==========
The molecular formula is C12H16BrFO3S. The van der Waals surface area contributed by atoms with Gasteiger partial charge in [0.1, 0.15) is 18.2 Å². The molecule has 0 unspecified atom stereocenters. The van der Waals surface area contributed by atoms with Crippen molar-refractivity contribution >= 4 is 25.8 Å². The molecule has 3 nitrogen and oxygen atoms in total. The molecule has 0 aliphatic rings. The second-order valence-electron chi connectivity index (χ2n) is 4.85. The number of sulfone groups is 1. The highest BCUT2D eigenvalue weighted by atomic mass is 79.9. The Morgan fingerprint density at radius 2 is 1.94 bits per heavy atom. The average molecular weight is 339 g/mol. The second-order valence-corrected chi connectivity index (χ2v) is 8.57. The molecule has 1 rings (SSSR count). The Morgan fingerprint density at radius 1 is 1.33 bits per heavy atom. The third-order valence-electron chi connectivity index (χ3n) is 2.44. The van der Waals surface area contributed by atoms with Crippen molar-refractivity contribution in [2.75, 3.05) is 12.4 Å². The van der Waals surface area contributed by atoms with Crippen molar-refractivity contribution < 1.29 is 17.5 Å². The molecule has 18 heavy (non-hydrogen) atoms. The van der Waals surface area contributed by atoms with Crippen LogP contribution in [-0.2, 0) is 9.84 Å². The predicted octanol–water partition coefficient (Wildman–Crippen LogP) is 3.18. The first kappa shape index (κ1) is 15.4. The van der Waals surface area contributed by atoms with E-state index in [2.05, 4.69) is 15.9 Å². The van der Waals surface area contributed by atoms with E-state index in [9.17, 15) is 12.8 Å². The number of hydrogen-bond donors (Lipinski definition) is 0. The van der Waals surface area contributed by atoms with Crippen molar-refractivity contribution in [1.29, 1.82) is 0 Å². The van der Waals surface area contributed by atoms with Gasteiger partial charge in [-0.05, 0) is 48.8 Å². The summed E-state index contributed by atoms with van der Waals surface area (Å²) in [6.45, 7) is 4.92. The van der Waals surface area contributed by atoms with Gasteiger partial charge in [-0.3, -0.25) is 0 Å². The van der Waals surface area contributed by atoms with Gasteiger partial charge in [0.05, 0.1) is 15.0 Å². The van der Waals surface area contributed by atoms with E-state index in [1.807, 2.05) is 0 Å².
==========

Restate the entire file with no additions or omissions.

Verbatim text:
The molecular formula is C12H16BrFO3S. The van der Waals surface area contributed by atoms with Gasteiger partial charge in [0.1, 0.15) is 18.2 Å². The molecule has 0 unspecified atom stereocenters. The van der Waals surface area contributed by atoms with Crippen molar-refractivity contribution >= 4 is 25.8 Å². The molecule has 3 nitrogen and oxygen atoms in total. The molecule has 0 aliphatic rings. The second-order valence-electron chi connectivity index (χ2n) is 4.85. The number of sulfone groups is 1. The highest BCUT2D eigenvalue weighted by atomic mass is 79.9. The Morgan fingerprint density at radius 2 is 1.94 bits per heavy atom. The average molecular weight is 339 g/mol. The second-order valence-corrected chi connectivity index (χ2v) is 8.57. The molecule has 1 rings (SSSR count). The Morgan fingerprint density at radius 1 is 1.33 bits per heavy atom. The third-order valence-electron chi connectivity index (χ3n) is 2.44. The van der Waals surface area contributed by atoms with Crippen molar-refractivity contribution in [2.75, 3.05) is 12.4 Å². The van der Waals surface area contributed by atoms with Crippen molar-refractivity contribution < 1.29 is 17.5 Å². The molecule has 18 heavy (non-hydrogen) atoms. The van der Waals surface area contributed by atoms with Crippen LogP contribution in [-0.2, 0) is 9.84 Å². The predicted octanol–water partition coefficient (Wildman–Crippen LogP) is 3.18. The first kappa shape index (κ1) is 15.4. The van der Waals surface area contributed by atoms with E-state index in [2.05, 4.69) is 15.9 Å². The van der Waals surface area contributed by atoms with E-state index in [9.17, 15) is 12.8 Å². The number of hydrogen-bond donors (Lipinski definition) is 0. The van der Waals surface area contributed by atoms with Crippen molar-refractivity contribution in [1.29, 1.82) is 0 Å². The van der Waals surface area contributed by atoms with Gasteiger partial charge in [-0.05, 0) is 48.8 Å². The summed E-state index contributed by atoms with van der Waals surface area (Å²) in [6.45, 7) is 4.92. The van der Waals surface area contributed by atoms with Gasteiger partial charge in [-0.3, -0.25) is 0 Å². The van der Waals surface area contributed by atoms with Gasteiger partial charge in [0.05, 0.1) is 15.0 Å². The van der Waals surface area contributed by atoms with E-state index in [1.807, 2.05) is 0 Å².